I'm the founder of FutureWork IQ where I spend my time assisting businesses to design digital workplaces or “offices in the cloud.” These environments enable companies to allow flexible and remote working for their teams. I also teach the digital literacy, fluency, communication and collaboration skills needed to work in these modern technology-rich workplaces.

At the core of failures to be experienced by companies as they attempt work-from-anywhere arrangements (including “hybrid” work models) will be a continuation of this situation described by Steve Glaveski in his piece entitled Remote Work Should Be (Mostly) Asynchronous:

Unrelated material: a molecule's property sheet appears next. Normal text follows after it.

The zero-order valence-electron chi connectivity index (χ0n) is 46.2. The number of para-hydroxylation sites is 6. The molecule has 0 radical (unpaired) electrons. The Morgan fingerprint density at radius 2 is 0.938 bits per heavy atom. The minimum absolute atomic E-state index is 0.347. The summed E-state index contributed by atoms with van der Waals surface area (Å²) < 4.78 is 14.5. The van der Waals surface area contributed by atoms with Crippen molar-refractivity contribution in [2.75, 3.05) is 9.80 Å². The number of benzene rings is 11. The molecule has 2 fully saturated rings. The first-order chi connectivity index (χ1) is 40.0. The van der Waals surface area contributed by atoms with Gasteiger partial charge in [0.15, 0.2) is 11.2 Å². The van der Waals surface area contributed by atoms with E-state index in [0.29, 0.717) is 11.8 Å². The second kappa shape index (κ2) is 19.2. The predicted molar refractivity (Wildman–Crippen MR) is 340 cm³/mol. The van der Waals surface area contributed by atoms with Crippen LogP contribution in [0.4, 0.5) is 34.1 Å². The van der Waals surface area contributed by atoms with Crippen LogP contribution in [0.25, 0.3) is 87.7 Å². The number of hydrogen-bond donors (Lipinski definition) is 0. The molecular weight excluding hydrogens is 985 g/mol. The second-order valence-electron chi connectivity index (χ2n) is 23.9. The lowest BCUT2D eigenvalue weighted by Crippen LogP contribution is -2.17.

The pandemic accelerated many trends, from streaming, e-commerce, and food delivery platforms to the widespread adoption of remote work. But instead of taking advantage of this opportunity to improve how we work, most organizations simply took their offices online, along with the bad habits that permeated them. Instead of back-to-back meetings, people got back-to-back Zoom calls. Instead of physical interruptions, they got more interruptions via Slack or Teams.

The truth is unless a leadership team takes the time to understand the work-from-anywhere “operating system” they are bound to fail.

Synchronous and asynchronous ways of working are quite literally worlds apart.